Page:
R v Lai Lam (CO 63/2018)  SCSC 283 (15 May 2020);
Dangerous driving causing death (section 25 of the Road Transport Act) proved beyond reasonable doubt – Manslaughter (section 192 of the Penal Code) not proved – Section 10 of the Penal Code
 The accused Roland Robert Lai Lam has been charged with the following offences:
Manslaughter contrary to Section 192 of the Penal Code and punishable under Section 195 of the Penal Code.
The particulars of the offence are that Robert Lai Lam of Copolia, Mahe on the 20th October 2018 at Palm Street, Victoria, Mahe unlawfully killed another person namely Nagib Renaud, while driving motor vehicle having registration number S17801.
Count 2 (Alternative to Count 1)
Causing death by dangerous driving contrary to Section 25 of the Road Transport Act (Cap 206).
Particulars of Offence:
The particulars of the offence are that Robert Lai Lam of Copolia, Mahe on the 20th October 2018 at Palm Street, Victoria, Mahe caused the death of another person namely Nagib Renaud by driving motor vehicle having registration number S17801 on the road at a speed or in a manner which is dangerous to the public.
 The accused denied the charges.
 The prosecution opened their case by calling witness James Matheka a Land Surveyor, attached to the Ministry of Habitat Infrastructure and Land Transport. He stated that, at the request of the police, he had done a site layout at the scene of an accident which had taken place on Palm Street, Victoria, Mahe. He produced his survey map of the site as P1 and his survey report as P1 (c). He described the location of the places on the said map. He stated that he had marked the points A to J based on the police sketch plan. He stated that even though there were markings on P1, A to J, he had not specified what the markings were as they were given by the police officers. He admitted under cross examination that all the points were indicated to him by the police officers present and that he had marked them according to the sketch plan.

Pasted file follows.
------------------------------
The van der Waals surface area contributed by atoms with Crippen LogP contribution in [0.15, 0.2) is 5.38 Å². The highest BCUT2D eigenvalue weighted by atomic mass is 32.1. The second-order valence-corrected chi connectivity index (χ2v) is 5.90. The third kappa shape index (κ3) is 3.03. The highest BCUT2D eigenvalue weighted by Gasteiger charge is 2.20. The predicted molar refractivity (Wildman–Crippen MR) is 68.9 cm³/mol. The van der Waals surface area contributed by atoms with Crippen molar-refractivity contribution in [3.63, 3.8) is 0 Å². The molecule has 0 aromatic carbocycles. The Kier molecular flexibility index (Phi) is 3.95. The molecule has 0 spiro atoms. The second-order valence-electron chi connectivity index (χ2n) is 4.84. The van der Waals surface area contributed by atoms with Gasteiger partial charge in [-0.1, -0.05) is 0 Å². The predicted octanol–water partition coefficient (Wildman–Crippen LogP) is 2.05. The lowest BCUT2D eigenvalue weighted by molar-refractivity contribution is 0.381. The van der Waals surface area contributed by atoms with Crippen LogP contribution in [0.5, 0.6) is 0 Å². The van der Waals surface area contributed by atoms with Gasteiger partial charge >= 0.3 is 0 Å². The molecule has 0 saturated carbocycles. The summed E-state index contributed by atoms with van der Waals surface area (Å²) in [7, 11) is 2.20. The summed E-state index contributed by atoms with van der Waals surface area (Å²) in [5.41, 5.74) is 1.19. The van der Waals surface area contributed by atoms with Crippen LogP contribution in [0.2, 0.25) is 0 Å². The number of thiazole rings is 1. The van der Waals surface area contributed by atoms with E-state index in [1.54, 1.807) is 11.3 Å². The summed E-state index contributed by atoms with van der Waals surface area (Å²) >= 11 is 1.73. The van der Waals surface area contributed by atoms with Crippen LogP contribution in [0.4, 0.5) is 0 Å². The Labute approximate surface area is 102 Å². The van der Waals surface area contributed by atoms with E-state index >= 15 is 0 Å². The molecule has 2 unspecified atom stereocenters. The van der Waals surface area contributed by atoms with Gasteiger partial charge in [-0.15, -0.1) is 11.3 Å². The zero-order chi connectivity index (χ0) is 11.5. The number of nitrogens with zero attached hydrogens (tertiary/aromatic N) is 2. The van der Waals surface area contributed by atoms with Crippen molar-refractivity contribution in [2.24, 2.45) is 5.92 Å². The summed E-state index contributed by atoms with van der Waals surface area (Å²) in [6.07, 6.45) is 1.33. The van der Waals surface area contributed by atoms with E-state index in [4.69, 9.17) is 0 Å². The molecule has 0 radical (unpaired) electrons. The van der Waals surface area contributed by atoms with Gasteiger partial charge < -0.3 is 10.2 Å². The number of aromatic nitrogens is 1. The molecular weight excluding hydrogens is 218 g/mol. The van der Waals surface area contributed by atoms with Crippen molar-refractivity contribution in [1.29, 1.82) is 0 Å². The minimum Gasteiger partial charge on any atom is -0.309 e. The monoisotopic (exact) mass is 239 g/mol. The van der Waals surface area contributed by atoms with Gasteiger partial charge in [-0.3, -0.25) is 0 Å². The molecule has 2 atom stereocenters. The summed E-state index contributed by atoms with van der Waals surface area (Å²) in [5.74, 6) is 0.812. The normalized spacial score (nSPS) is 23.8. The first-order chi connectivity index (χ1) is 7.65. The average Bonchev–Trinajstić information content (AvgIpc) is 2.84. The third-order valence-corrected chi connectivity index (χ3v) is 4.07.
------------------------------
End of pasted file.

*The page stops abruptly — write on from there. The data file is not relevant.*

The other witness Mario Brigilia stated that he was on duty since the 19th October of 2018 at 7.00 pm and his shift was due to end at 8.00 am. On the 20th of October around 6.50 am, he received an order to assist the central police station in respect of an accident that had happened in town. He was asked to find the person involved in the accident, one Roland Lai Lam. The witness went to the place that he lived and saw a man who said he was the said Roland Lai Lam. The witness then contacted the CID and they informed him that there was a case registered against Mr. Lai Lam. Witness proceeded to arrest Mr Lai Lam, doing the necessary formalities during his arrest. He identified the accused in the dock as the person he had arrested and that he had seen him around 7.00 am. Under cross examination, the witness stated that he had phoned the CID to verify the nature of the charge against the accused prior to arresting him. The accused had been informed that he was being arrested for manslaughter.
 Witness Alexander Bethew produced the photographs taken of the scene and the vehicle S 17801 and also the post-mortem photographs of the deceased Nagib Boris Renaud as P2 (1 to 48). He described the photographs taken by him in detail and the markings. Photographs of the scene were 1 to 10. Photographs 11 to 18 showed the vehicle of the accused S 17801 involved in the accident and the damage to it. Photographs 19 to 21 showed the accused and the injuries on his right hand while photographs 22 to 48 showed the numerous injuries both external and internal on the victim Nagib Renaud taken at the mortuary and during the post-mortem. Under cross examination, the witness admitted that he could not say whether the vehicle shown in photograph 4 of S13392 had been moved. He stated that the vehicle shown in photograph 12, S17801was photographed at the house of the accused. He confirmed that the damage to the vehicle S17801 shown in photo 12 to 16 were on the driver’s side.